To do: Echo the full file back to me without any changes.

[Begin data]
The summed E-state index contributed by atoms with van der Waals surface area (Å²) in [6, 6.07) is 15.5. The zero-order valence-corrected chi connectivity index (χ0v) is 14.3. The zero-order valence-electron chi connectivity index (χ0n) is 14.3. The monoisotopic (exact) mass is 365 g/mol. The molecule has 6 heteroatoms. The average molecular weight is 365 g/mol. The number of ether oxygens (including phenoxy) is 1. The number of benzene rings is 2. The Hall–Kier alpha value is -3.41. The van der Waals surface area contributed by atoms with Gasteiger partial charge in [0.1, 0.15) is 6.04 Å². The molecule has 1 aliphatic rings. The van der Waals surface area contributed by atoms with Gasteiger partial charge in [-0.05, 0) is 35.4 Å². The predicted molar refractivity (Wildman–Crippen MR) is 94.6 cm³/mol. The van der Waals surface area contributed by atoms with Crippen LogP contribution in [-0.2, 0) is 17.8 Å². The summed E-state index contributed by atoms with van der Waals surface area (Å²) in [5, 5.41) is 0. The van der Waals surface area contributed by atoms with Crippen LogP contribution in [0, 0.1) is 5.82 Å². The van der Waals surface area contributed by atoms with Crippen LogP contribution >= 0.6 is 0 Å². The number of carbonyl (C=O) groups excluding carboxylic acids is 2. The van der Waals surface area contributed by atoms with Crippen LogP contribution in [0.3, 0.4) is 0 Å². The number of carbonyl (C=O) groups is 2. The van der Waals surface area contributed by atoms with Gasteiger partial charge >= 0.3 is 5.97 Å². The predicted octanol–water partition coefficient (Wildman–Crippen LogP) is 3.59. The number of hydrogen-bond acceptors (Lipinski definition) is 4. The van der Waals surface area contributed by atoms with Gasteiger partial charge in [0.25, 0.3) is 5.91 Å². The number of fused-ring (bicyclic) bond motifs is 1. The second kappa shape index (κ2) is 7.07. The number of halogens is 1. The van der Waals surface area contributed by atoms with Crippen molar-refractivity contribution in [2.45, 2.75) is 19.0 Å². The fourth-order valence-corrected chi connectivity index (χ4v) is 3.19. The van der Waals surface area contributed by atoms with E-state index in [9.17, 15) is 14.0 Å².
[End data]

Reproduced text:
The summed E-state index contributed by atoms with van der Waals surface area (Å²) in [6, 6.07) is 15.5. The zero-order valence-corrected chi connectivity index (χ0v) is 14.3. The zero-order valence-electron chi connectivity index (χ0n) is 14.3. The monoisotopic (exact) mass is 365 g/mol. The molecule has 6 heteroatoms. The average molecular weight is 365 g/mol. The number of ether oxygens (including phenoxy) is 1. The number of benzene rings is 2. The Hall–Kier alpha value is -3.41. The van der Waals surface area contributed by atoms with Gasteiger partial charge in [0.1, 0.15) is 6.04 Å². The molecule has 1 aliphatic rings. The van der Waals surface area contributed by atoms with Gasteiger partial charge in [-0.05, 0) is 35.4 Å². The predicted molar refractivity (Wildman–Crippen MR) is 94.6 cm³/mol. The van der Waals surface area contributed by atoms with Crippen LogP contribution in [-0.2, 0) is 17.8 Å². The summed E-state index contributed by atoms with van der Waals surface area (Å²) in [5, 5.41) is 0. The van der Waals surface area contributed by atoms with Crippen LogP contribution in [0, 0.1) is 5.82 Å². The van der Waals surface area contributed by atoms with Crippen LogP contribution >= 0.6 is 0 Å². The number of carbonyl (C=O) groups excluding carboxylic acids is 2. The van der Waals surface area contributed by atoms with Crippen LogP contribution in [0.3, 0.4) is 0 Å². The number of carbonyl (C=O) groups is 2. The van der Waals surface area contributed by atoms with Gasteiger partial charge >= 0.3 is 5.97 Å². The predicted octanol–water partition coefficient (Wildman–Crippen LogP) is 3.59. The number of hydrogen-bond acceptors (Lipinski definition) is 4. The van der Waals surface area contributed by atoms with Gasteiger partial charge in [0.25, 0.3) is 5.91 Å². The number of fused-ring (bicyclic) bond motifs is 1. The second kappa shape index (κ2) is 7.07. The number of halogens is 1. The van der Waals surface area contributed by atoms with Crippen molar-refractivity contribution in [2.45, 2.75) is 19.0 Å². The fourth-order valence-corrected chi connectivity index (χ4v) is 3.19. The van der Waals surface area contributed by atoms with E-state index in [9.17, 15) is 14.0 Å².